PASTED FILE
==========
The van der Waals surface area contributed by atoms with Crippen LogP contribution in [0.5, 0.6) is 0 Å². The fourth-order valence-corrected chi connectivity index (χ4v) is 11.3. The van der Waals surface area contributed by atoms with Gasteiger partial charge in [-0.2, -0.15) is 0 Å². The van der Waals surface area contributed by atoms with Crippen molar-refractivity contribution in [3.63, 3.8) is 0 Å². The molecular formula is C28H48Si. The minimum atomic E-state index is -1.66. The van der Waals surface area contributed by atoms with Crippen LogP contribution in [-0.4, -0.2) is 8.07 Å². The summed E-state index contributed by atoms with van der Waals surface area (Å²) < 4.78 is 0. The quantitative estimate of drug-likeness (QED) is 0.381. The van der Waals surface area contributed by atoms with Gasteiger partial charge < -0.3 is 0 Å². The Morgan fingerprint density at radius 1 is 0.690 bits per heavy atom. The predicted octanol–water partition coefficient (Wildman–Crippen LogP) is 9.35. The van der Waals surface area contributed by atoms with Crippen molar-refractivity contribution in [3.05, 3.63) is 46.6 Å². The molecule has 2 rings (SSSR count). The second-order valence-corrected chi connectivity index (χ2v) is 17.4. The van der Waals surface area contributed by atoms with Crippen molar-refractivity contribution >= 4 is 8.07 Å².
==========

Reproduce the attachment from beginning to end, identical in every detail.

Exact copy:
The van der Waals surface area contributed by atoms with Crippen LogP contribution in [0.5, 0.6) is 0 Å². The fourth-order valence-corrected chi connectivity index (χ4v) is 11.3. The van der Waals surface area contributed by atoms with Gasteiger partial charge in [-0.2, -0.15) is 0 Å². The van der Waals surface area contributed by atoms with Crippen molar-refractivity contribution in [3.63, 3.8) is 0 Å². The molecular formula is C28H48Si. The minimum atomic E-state index is -1.66. The van der Waals surface area contributed by atoms with Crippen LogP contribution in [-0.4, -0.2) is 8.07 Å². The summed E-state index contributed by atoms with van der Waals surface area (Å²) < 4.78 is 0. The quantitative estimate of drug-likeness (QED) is 0.381. The van der Waals surface area contributed by atoms with Gasteiger partial charge < -0.3 is 0 Å². The Morgan fingerprint density at radius 1 is 0.690 bits per heavy atom. The predicted octanol–water partition coefficient (Wildman–Crippen LogP) is 9.35. The van der Waals surface area contributed by atoms with Crippen molar-refractivity contribution in [3.05, 3.63) is 46.6 Å². The molecule has 2 rings (SSSR count). The second-order valence-corrected chi connectivity index (χ2v) is 17.4. The van der Waals surface area contributed by atoms with Crippen molar-refractivity contribution >= 4 is 8.07 Å².